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Can the SEC Climate Rule Spur a Culture of Voluntary Disclosure?

Climate accountability may benefit from the interaction of the SEC rule with California legislation.

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The Security and Exchange Commission’s recently adopted regulations on greenhouse gas emissions and climate-related financial disclosures mark a significant step toward availability of public information for investors in the future. The new regulations are currently mired in litigation. However, we believe that the pressure in the US from these rules and California’s Climate Corporate Data Accountability Act, or CCCDA, as well as its Climate-Related Financial Risk Act (collectively the California’s Climate Accountability Package) will spur the US to move toward the European Union in its climate disclosure regime, depending on the elections this November and the outcome of litigation.

By setting standards and fostering transparency, the SEC is driving toward a future where companies prioritize environmental sustainability alongside financial performance. By embracing the SEC’s requirements—both mandatory and sometimes even standardizing voluntary reporting—along with aligning with stricter standards like those of California, companies can attract responsible investors as well as demonstrate their commitment to a sustainable future.

Accountability: SEC Targets Scope 1 & 2 Emissions, and California Goes Further

The SEC and California each play a significant role in driving transparency and accountability in GHG emissions reporting, particularly focusing on scope 1 and scope 2 emissions. The SEC’s forthcoming rule mandates disclosures primarily for large public companies for whom scope 1 and 2 emissions are deemed material. California’s Climate Accountability Package goes further, requiring both public and private US companies doing business in California and generating over $1 billion in gross annual revenue to disclose their scope 1, scope 2, and scope 3 GHG emissions to the state of California on an annual basis.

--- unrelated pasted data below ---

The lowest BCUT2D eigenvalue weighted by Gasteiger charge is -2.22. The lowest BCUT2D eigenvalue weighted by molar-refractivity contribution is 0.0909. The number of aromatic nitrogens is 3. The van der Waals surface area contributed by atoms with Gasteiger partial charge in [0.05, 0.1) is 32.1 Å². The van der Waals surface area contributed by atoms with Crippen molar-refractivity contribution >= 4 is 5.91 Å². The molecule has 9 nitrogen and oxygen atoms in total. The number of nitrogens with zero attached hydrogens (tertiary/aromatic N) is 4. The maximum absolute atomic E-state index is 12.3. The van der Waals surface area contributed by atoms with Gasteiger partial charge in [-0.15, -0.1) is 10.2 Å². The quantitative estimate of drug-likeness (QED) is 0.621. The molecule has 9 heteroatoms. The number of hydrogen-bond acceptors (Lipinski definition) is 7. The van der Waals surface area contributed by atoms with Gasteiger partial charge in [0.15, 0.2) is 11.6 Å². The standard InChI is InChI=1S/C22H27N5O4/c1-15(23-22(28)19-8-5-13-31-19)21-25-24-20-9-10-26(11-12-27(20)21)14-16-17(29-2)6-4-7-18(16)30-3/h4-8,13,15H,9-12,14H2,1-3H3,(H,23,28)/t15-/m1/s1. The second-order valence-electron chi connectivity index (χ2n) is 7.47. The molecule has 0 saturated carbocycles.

California’s broader scope may push more companies to comply with SEC rules than the group to which the SEC rules specifically apply. This disclosure would signal to investors and stakeholders a commitment to environmental sustainability as part of financial performance.

Climate Transparency Improves on Reporting of Climate-Related Financial Impact

The SEC rule extends beyond emissions to address climate-related financial impacts, particularly those resulting from severe weather events and natural conditions. Under this rule, companies must disclose in their financial statement separate details on expenses and losses, as well as capitalized costs and charges related to severe weather events and other natural conditions based on specified quantitative thresholds.

In parallel, California is also advancing standardized reporting on climate-related financial risks through the Climate-Related Financial Risk Act. This legislation mandates large businesses in California to biannually disclose climate-related financial risks and mitigation strategies, including risks from severe weather events and transitional impacts. However, unlike the SEC, California does not specify a quantitative threshold for reporting. Thus, the SEC threshold may serve as the basis to standardize reporting in California.

How the SEC and California Are Setting the Bar: Mandatory Targets and Goals Disclosure